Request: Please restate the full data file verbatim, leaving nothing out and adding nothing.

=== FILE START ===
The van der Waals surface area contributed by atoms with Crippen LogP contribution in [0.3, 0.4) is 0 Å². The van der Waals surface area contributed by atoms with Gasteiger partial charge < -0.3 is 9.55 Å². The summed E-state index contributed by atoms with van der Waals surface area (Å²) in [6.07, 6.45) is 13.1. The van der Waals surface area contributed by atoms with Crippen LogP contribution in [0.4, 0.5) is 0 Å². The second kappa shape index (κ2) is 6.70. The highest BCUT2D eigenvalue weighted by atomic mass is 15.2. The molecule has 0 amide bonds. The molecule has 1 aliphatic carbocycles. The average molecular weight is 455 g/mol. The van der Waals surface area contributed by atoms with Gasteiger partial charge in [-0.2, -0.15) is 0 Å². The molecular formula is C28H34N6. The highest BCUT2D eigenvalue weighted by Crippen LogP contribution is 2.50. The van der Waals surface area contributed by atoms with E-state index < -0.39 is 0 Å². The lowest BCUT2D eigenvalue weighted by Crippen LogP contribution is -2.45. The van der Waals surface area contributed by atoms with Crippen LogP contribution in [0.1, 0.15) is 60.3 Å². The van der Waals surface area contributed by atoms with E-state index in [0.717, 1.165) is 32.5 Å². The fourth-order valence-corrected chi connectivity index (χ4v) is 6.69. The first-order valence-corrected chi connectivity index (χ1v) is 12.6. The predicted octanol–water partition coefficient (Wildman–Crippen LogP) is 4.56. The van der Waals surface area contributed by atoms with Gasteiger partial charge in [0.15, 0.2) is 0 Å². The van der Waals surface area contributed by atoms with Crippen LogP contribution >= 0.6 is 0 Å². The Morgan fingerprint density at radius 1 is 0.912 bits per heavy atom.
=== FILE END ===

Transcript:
The van der Waals surface area contributed by atoms with Crippen LogP contribution in [0.3, 0.4) is 0 Å². The van der Waals surface area contributed by atoms with Gasteiger partial charge < -0.3 is 9.55 Å². The summed E-state index contributed by atoms with van der Waals surface area (Å²) in [6.07, 6.45) is 13.1. The van der Waals surface area contributed by atoms with Crippen LogP contribution in [0.4, 0.5) is 0 Å². The second kappa shape index (κ2) is 6.70. The highest BCUT2D eigenvalue weighted by atomic mass is 15.2. The molecule has 0 amide bonds. The molecule has 1 aliphatic carbocycles. The average molecular weight is 455 g/mol. The van der Waals surface area contributed by atoms with Gasteiger partial charge in [-0.2, -0.15) is 0 Å². The molecular formula is C28H34N6. The highest BCUT2D eigenvalue weighted by Crippen LogP contribution is 2.50. The van der Waals surface area contributed by atoms with E-state index < -0.39 is 0 Å². The lowest BCUT2D eigenvalue weighted by Crippen LogP contribution is -2.45. The van der Waals surface area contributed by atoms with Crippen LogP contribution in [0.1, 0.15) is 60.3 Å². The van der Waals surface area contributed by atoms with E-state index in [0.717, 1.165) is 32.5 Å². The fourth-order valence-corrected chi connectivity index (χ4v) is 6.69. The first-order valence-corrected chi connectivity index (χ1v) is 12.6. The predicted octanol–water partition coefficient (Wildman–Crippen LogP) is 4.56. The van der Waals surface area contributed by atoms with Gasteiger partial charge in [0.15, 0.2) is 0 Å². The van der Waals surface area contributed by atoms with Crippen LogP contribution >= 0.6 is 0 Å². The Morgan fingerprint density at radius 1 is 0.912 bits per heavy atom.